“#Reopening of gyms pits Cuomo against de Blasio — yet again”
Cuomo said fitness centers across the state can be back in business “as soon as” next Monday, subject to coronavirus-related restrictions and inspections by local governments.
He also said de Blasio could postpone reopenings in the Big Apple, but only until Sept. 2.
“Are gyms any tougher than, you know, bowling alleys or restaurants?” Cuomo said, citing two other businesses he’s allowed to reopen with restrictions.
“I don’t really think so.”
But City Hall said residents who packed on pandemic pounds will have to wait before they start hitting the gym again, because city health inspectors already have their hands full.
“There’s no higher priority than making sure our schools and child care centers are safe for learning in the fall, and the City’s dedicated team of inspectors will continue prioritizing that work,” de Blasio spokesman Mitch Schwartz said in an email.
Schwartz declined to set a timetable for when gyms would be back in business but noted that the city had already opted out of allowing indoor fitness classes and reopening indoor pools “at this time.”
“We’ll be developing a fair and rigorous inspection system for other gym setups in the coming weeks,” he said.
State Sen. Diane Savino (D-Staten Island, Brooklyn) expressed outrage over the situation.
“At what point do the businesses just say they’re gonna hang up the towel?” she said.
“They’re getting conflicting information from the city and the state. That’s what’s driving businesses crazy.”
Savino also questioned how gyms would comply with some of the restrictions imposed on them — including limiting attendance to one-third of official capacity — and accused Cuomo of “looking it at as a way to raise revenue.”
“Give them clear-cut guidelines and don’t lay in wait hoping they violate them. They need clear consistent guidelines and don’t just sit back and say, ‘I hope they f–k it up.’”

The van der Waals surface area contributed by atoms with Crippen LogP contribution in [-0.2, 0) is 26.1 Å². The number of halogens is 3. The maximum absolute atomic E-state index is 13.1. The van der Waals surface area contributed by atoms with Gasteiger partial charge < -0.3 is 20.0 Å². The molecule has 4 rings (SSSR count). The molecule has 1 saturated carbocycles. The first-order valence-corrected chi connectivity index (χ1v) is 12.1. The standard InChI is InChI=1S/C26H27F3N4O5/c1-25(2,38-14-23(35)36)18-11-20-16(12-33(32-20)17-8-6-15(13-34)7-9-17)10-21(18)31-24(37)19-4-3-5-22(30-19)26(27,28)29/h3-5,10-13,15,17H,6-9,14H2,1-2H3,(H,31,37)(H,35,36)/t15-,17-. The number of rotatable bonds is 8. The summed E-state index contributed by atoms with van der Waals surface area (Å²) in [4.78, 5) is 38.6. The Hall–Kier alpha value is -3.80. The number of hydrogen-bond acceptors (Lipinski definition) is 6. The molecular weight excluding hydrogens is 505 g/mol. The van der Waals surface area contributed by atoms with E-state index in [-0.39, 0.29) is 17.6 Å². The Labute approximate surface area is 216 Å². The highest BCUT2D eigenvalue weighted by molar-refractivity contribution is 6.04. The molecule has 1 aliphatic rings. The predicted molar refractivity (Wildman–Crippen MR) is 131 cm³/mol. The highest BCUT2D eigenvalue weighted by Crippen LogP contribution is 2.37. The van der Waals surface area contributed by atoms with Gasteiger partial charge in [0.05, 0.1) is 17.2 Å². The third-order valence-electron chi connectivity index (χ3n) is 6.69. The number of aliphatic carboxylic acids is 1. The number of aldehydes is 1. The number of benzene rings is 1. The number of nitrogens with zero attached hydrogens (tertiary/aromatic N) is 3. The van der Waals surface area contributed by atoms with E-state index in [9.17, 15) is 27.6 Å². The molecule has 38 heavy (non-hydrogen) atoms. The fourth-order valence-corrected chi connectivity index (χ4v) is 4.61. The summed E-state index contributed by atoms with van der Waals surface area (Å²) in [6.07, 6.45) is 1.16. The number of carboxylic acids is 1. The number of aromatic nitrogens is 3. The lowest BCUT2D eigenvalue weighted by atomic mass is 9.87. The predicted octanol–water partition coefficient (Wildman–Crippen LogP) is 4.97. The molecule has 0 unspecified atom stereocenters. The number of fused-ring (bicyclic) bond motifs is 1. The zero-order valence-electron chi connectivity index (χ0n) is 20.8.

A spokesperson for the Crunch Fitness chain, which has 26 locations in the city, said the company “prepared to open, per the Governor’s guidelines, by August 24, and no later than September 2.”
“We are disappointed to hear that the Mayor may not be aligned with the Governor,” the spokesperson said by email.
“This five-month period has been devastating to our furloughed team members, franchise partners and our company. We have prepared for months to create a safe environment for our teams and members. In fact, we invite the Mayor’s Office to meet us in any Crunch gym in the City, where we can share our plans for a safe opening.”
A spokesman for CrossFit, Inc., which has 40 affiliates operating in the city, said, “Exercise is vital to public health, and we hope that Mayor de Blasio will keep both NYC residents and its small businesses healthy by allowing gyms to open under appropriate safety guidelines.”
Independent gym owner David Plasse — who filed suit in Brooklyn federal court to re-open his Plasse Strength and Fitness business in Flushing, Queens — said he’d been “told we’d get the green light” from the state and complained that City Hall had “out a wrench in my plans now.”
Plasse said he’d been generating business by “doing outdoor personal training” but noted that “my equipment is getting pretty destroyed” by the elements.
“And it sucks training outdoors. It’s hot and I haven’t even been able to do my own workout because I’ve been so exhausted from working outside in the heat,” he added.
Andrew Rigie, executive director of the NYC Hospitality Alliance, said Cuomo’s announcement “created a lot of frustration among restaurateurs today because it’s been more than a month and not only are we not open — even though we’ve met, sustained and exceeded the health metrics allowing restaurants to open around the state — we don’t even have a plan to allow us to plan how we will be able to reopen indoors.”
“Since they announced the gym reopening I’ve heard from countless restaurants and bars asking: do we have to sue to have our voice heard?” he said.
“It’s starting to not make sense here. When you’re seeing gyms reopen indoors and restaurants in Westchester open, the frustration is boiling.”
The conflict between Cuomo and de Blasio echoes their earlier dust-up over the closing of city schools, in which the governor ultimately had the final word.
“The city is an entity within the state,” a state government source noted.
“The state has the ultimate authority in the matter concerning the reopening of any industry, and obviously in this case that includes gyms.”
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